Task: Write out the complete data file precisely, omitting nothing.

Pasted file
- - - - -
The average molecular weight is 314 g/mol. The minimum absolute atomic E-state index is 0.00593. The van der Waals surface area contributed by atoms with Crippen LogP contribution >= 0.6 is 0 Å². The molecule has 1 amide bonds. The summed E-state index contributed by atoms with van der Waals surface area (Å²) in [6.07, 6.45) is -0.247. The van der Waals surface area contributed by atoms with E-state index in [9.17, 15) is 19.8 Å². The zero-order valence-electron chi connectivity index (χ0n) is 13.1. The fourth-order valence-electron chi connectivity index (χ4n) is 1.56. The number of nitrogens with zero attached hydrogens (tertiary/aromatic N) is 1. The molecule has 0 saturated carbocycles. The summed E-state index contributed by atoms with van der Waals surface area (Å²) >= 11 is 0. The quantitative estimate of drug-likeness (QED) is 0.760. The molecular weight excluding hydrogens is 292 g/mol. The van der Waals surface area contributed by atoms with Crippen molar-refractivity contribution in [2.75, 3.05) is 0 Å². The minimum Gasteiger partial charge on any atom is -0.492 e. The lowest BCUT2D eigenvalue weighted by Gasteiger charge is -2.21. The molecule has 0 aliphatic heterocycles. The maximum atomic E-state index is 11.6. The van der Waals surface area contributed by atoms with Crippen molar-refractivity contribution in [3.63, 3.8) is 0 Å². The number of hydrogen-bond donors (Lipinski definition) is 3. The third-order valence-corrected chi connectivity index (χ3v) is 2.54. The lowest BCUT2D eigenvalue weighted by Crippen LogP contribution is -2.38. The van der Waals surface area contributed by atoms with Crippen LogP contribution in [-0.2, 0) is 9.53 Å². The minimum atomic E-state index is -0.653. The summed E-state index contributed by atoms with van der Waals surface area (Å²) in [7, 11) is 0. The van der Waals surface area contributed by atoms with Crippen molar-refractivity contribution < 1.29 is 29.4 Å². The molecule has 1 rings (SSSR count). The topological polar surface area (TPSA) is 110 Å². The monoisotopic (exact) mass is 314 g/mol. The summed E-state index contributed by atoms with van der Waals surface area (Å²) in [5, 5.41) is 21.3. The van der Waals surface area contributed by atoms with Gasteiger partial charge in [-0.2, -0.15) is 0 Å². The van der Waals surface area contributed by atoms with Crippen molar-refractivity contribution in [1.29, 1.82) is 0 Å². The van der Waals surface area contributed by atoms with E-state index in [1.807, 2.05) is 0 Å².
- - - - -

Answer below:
The average molecular weight is 314 g/mol. The minimum absolute atomic E-state index is 0.00593. The van der Waals surface area contributed by atoms with Crippen LogP contribution >= 0.6 is 0 Å². The molecule has 1 amide bonds. The summed E-state index contributed by atoms with van der Waals surface area (Å²) in [6.07, 6.45) is -0.247. The van der Waals surface area contributed by atoms with E-state index in [9.17, 15) is 19.8 Å². The zero-order valence-electron chi connectivity index (χ0n) is 13.1. The fourth-order valence-electron chi connectivity index (χ4n) is 1.56. The number of nitrogens with zero attached hydrogens (tertiary/aromatic N) is 1. The molecule has 0 saturated carbocycles. The summed E-state index contributed by atoms with van der Waals surface area (Å²) >= 11 is 0. The quantitative estimate of drug-likeness (QED) is 0.760. The molecular weight excluding hydrogens is 292 g/mol. The van der Waals surface area contributed by atoms with Crippen molar-refractivity contribution in [2.75, 3.05) is 0 Å². The minimum Gasteiger partial charge on any atom is -0.492 e. The lowest BCUT2D eigenvalue weighted by Gasteiger charge is -2.21. The molecule has 0 aliphatic heterocycles. The maximum atomic E-state index is 11.6. The van der Waals surface area contributed by atoms with Crippen molar-refractivity contribution in [3.63, 3.8) is 0 Å². The number of hydrogen-bond donors (Lipinski definition) is 3. The third-order valence-corrected chi connectivity index (χ3v) is 2.54. The lowest BCUT2D eigenvalue weighted by Crippen LogP contribution is -2.38. The van der Waals surface area contributed by atoms with Crippen LogP contribution in [-0.2, 0) is 9.53 Å². The minimum atomic E-state index is -0.653. The summed E-state index contributed by atoms with van der Waals surface area (Å²) in [7, 11) is 0. The van der Waals surface area contributed by atoms with Crippen molar-refractivity contribution < 1.29 is 29.4 Å². The molecule has 1 rings (SSSR count). The topological polar surface area (TPSA) is 110 Å². The monoisotopic (exact) mass is 314 g/mol. The summed E-state index contributed by atoms with van der Waals surface area (Å²) in [5, 5.41) is 21.3. The van der Waals surface area contributed by atoms with Gasteiger partial charge in [-0.2, -0.15) is 0 Å². The van der Waals surface area contributed by atoms with Crippen molar-refractivity contribution in [1.29, 1.82) is 0 Å². The van der Waals surface area contributed by atoms with E-state index in [1.807, 2.05) is 0 Å².